Placing a wind turbine on your property is one way to eliminate costly electric bills. This clean, renewable energy is relatively easy to implement once you pass the initial hurdles of cost, local zoning laws and the possible nay-saying neighbor.
If you want energy that is clean, reliable and, after the initial investment, free, consider adding a wind turbine to your landscape.
Wind turbines work by harnessing the power of wind to create electricity. This method of making energy is considered “clean” because—unlike coal or other energy generators—wind energy does not produce greenhouse gases. But unlike solar energy, which is available to anyone with a roof, wind energy requires something not everyone has: space.
The Bergey Windpower Excel Wind Turbine is 22 feet in diameter and supplies 10 kilowatts of energy, enough to power the average home.
“Our main customers are homeowners that have an acre of property or more and electric bills of at least $150 per month and live in one of the handful of states that offer a robust rebate,” says Mike Bergey, president of Bergey Wind Power Company in Norman, Okla. “In those places, you can recoup your investment in five to 10 years.”
State rebates help shoulder a turbine’s price tag, which ranges from $12,000 to $60,000. In New York, for example, incentives range from $2,400 to $120,000 depending on the size of the turbine you erect. Other states with favorable incentive programs include California, Oregon, New York, Massachusetts, New Jersey, Vermont, Ohio and Illinois. To learn more about the programs available in your state, visit the Database of State Incentives for Renewables and Efficiency. Currently, there is no federal tax incentive for wind power as there is with solar power, but bills proposing such a program are being considered by Congress.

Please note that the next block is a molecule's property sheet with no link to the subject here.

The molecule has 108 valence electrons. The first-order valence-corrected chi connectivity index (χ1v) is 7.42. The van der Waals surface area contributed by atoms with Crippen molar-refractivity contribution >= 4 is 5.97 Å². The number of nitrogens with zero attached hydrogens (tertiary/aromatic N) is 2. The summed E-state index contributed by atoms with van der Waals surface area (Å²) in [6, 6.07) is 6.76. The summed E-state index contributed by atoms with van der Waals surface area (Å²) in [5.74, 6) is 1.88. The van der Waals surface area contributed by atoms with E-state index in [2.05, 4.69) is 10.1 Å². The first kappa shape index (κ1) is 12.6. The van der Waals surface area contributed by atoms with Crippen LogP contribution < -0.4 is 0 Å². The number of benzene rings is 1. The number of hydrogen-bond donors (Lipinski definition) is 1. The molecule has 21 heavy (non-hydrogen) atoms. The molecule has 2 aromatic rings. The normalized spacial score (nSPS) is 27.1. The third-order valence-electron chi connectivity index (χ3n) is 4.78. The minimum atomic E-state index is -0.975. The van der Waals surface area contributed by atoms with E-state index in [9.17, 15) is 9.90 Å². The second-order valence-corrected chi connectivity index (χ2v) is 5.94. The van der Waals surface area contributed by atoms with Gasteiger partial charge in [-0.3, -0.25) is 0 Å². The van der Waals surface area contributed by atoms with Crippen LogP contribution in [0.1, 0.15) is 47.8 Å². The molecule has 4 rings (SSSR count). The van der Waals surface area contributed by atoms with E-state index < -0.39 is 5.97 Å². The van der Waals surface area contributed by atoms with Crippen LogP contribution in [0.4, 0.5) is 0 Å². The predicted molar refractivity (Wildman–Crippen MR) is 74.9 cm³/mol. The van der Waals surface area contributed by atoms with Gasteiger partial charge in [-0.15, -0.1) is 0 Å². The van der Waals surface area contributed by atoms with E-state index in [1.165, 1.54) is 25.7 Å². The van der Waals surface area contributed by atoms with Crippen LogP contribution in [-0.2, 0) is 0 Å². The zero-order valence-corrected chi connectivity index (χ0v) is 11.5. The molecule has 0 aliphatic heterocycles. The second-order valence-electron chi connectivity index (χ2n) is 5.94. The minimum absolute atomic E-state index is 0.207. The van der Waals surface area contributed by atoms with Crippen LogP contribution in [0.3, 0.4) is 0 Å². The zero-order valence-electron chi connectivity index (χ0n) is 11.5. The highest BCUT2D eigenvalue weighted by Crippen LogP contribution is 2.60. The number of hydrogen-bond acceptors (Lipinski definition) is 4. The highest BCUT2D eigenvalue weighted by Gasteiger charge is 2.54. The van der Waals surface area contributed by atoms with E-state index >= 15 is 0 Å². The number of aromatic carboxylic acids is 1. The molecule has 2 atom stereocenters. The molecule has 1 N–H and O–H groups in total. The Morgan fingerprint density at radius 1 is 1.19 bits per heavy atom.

Windward Engineering’s Endurance turbine, which can be used on any property half-acre or larger, is specifically designed to bring wind power to the masses.
Turbines aren’t cheap, but with the money you’ll save on your electric bills they pay for themselves over their minimum-30-year lifetime, says Bergey. Calculating how long it will take you to recoup your investment is complicated and individualized depending on your average energy use, wind speeds in your area, the height and size of your turbine, and your state’s tax incentives. The American Wind Energy Association Small Wind Toolbox can provide some pointers on determining whether wind energy is a feasible financial investment.
But before you do the math, it’s important to understand exactly how these units make electricity.
How Turbines Work Wind is one of the Earth’s most basic energy sources. Think of a sailboat skimming across the water. All that motion is made possible purely by wind energy. That same power can also be used to fuel your furnace and turn on your lights.
The turbine itself consists of a rotor with two or three blades, a generator mounted on a frame and a tail to keep the turbine facing into the wind. The larger the diameter of the rotor, the more energy the turbine produces. The kinetic energy in the wind turns the turbine blades, generating mechanical energy. A generator attached to the turbine then converts that power into electricity. Most turbines have security systems that stop the rotor from spinning if winds become too strong.
The taller your turbine, the more power it will produce because wind speeds increase with distance from the ground. A 100-foot-tall tower is going to produce 25 percent more power than a 60-foot tall one, according to the Department of Energy. Most turbines range from 80 to 140 feet in height, Bergey says.